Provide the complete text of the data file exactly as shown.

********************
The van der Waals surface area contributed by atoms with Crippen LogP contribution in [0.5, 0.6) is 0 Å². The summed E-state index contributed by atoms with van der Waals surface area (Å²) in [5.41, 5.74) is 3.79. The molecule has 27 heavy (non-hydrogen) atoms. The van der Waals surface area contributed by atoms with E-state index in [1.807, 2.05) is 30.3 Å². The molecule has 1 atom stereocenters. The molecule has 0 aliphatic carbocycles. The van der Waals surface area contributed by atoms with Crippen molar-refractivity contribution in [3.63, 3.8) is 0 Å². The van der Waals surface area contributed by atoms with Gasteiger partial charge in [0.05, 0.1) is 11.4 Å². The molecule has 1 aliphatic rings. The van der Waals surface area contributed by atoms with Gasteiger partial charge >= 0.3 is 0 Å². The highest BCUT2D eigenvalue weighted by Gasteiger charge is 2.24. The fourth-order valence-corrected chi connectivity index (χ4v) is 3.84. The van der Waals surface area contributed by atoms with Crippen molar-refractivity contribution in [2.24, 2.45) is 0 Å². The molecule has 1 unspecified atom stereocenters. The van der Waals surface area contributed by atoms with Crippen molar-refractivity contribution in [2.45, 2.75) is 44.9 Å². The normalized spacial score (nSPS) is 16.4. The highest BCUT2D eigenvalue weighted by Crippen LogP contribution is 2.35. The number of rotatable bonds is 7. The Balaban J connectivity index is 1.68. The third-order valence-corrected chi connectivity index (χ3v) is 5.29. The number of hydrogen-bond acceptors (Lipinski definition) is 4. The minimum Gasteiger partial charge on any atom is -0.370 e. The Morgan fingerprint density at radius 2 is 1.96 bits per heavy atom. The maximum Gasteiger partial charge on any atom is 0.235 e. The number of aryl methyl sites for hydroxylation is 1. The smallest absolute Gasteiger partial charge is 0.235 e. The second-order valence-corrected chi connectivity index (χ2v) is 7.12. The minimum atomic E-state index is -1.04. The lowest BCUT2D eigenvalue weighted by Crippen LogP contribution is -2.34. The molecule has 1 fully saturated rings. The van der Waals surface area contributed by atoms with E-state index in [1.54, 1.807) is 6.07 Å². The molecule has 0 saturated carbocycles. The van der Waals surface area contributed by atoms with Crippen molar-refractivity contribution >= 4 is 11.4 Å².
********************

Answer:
The van der Waals surface area contributed by atoms with Crippen LogP contribution in [0.5, 0.6) is 0 Å². The summed E-state index contributed by atoms with van der Waals surface area (Å²) in [5.41, 5.74) is 3.79. The molecule has 27 heavy (non-hydrogen) atoms. The van der Waals surface area contributed by atoms with E-state index in [1.807, 2.05) is 30.3 Å². The molecule has 1 atom stereocenters. The molecule has 0 aliphatic carbocycles. The van der Waals surface area contributed by atoms with Crippen molar-refractivity contribution in [3.63, 3.8) is 0 Å². The van der Waals surface area contributed by atoms with Gasteiger partial charge in [0.05, 0.1) is 11.4 Å². The molecule has 1 aliphatic rings. The van der Waals surface area contributed by atoms with Gasteiger partial charge >= 0.3 is 0 Å². The highest BCUT2D eigenvalue weighted by Gasteiger charge is 2.24. The fourth-order valence-corrected chi connectivity index (χ4v) is 3.84. The van der Waals surface area contributed by atoms with Crippen molar-refractivity contribution in [2.24, 2.45) is 0 Å². The molecule has 1 unspecified atom stereocenters. The van der Waals surface area contributed by atoms with Crippen molar-refractivity contribution in [2.45, 2.75) is 44.9 Å². The normalized spacial score (nSPS) is 16.4. The highest BCUT2D eigenvalue weighted by Crippen LogP contribution is 2.35. The number of rotatable bonds is 7. The Balaban J connectivity index is 1.68. The third-order valence-corrected chi connectivity index (χ3v) is 5.29. The number of hydrogen-bond acceptors (Lipinski definition) is 4. The minimum Gasteiger partial charge on any atom is -0.370 e. The Morgan fingerprint density at radius 2 is 1.96 bits per heavy atom. The maximum Gasteiger partial charge on any atom is 0.235 e. The number of aryl methyl sites for hydroxylation is 1. The smallest absolute Gasteiger partial charge is 0.235 e. The second-order valence-corrected chi connectivity index (χ2v) is 7.12. The minimum atomic E-state index is -1.04. The lowest BCUT2D eigenvalue weighted by Crippen LogP contribution is -2.34. The molecule has 1 fully saturated rings. The van der Waals surface area contributed by atoms with E-state index in [1.54, 1.807) is 6.07 Å². The molecule has 0 saturated carbocycles. The van der Waals surface area contributed by atoms with Crippen molar-refractivity contribution >= 4 is 11.4 Å².